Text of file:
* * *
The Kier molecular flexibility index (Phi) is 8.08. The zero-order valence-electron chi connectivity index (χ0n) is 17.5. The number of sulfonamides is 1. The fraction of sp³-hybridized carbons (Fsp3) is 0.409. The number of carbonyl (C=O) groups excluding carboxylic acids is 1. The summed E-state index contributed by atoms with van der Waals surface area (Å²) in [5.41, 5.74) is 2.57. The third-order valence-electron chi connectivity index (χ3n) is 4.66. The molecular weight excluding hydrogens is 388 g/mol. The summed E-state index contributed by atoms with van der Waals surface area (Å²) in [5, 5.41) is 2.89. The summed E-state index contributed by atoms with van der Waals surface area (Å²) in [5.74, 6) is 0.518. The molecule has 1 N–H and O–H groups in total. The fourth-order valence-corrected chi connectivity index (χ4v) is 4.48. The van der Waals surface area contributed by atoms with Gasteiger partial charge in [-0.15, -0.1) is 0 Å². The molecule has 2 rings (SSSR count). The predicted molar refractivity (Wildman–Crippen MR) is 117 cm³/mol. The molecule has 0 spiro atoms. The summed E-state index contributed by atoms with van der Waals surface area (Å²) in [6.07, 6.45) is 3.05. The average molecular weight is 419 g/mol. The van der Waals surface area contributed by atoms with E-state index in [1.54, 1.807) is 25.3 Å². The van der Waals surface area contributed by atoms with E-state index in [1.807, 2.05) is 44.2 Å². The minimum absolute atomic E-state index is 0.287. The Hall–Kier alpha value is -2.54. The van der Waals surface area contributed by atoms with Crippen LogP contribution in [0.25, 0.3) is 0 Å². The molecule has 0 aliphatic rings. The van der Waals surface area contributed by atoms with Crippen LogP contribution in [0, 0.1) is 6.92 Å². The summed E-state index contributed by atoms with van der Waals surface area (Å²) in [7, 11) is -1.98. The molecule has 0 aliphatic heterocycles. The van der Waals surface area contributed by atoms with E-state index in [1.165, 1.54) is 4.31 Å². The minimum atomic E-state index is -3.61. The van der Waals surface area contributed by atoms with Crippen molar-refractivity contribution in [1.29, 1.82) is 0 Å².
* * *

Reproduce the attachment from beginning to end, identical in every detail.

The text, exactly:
The Kier molecular flexibility index (Phi) is 8.08. The zero-order valence-electron chi connectivity index (χ0n) is 17.5. The number of sulfonamides is 1. The fraction of sp³-hybridized carbons (Fsp3) is 0.409. The number of carbonyl (C=O) groups excluding carboxylic acids is 1. The summed E-state index contributed by atoms with van der Waals surface area (Å²) in [5.41, 5.74) is 2.57. The third-order valence-electron chi connectivity index (χ3n) is 4.66. The molecular weight excluding hydrogens is 388 g/mol. The summed E-state index contributed by atoms with van der Waals surface area (Å²) in [5, 5.41) is 2.89. The summed E-state index contributed by atoms with van der Waals surface area (Å²) in [5.74, 6) is 0.518. The molecule has 1 N–H and O–H groups in total. The fourth-order valence-corrected chi connectivity index (χ4v) is 4.48. The van der Waals surface area contributed by atoms with Gasteiger partial charge in [-0.15, -0.1) is 0 Å². The molecule has 2 rings (SSSR count). The predicted molar refractivity (Wildman–Crippen MR) is 117 cm³/mol. The molecule has 0 spiro atoms. The summed E-state index contributed by atoms with van der Waals surface area (Å²) in [6.07, 6.45) is 3.05. The average molecular weight is 419 g/mol. The van der Waals surface area contributed by atoms with E-state index in [1.54, 1.807) is 25.3 Å². The van der Waals surface area contributed by atoms with E-state index in [1.807, 2.05) is 44.2 Å². The minimum absolute atomic E-state index is 0.287. The Hall–Kier alpha value is -2.54. The van der Waals surface area contributed by atoms with Crippen LogP contribution in [0.25, 0.3) is 0 Å². The molecule has 0 aliphatic rings. The van der Waals surface area contributed by atoms with Crippen LogP contribution in [0, 0.1) is 6.92 Å². The summed E-state index contributed by atoms with van der Waals surface area (Å²) in [7, 11) is -1.98. The molecule has 0 aliphatic heterocycles. The van der Waals surface area contributed by atoms with E-state index in [1.165, 1.54) is 4.31 Å². The minimum atomic E-state index is -3.61. The van der Waals surface area contributed by atoms with Crippen molar-refractivity contribution in [1.29, 1.82) is 0 Å².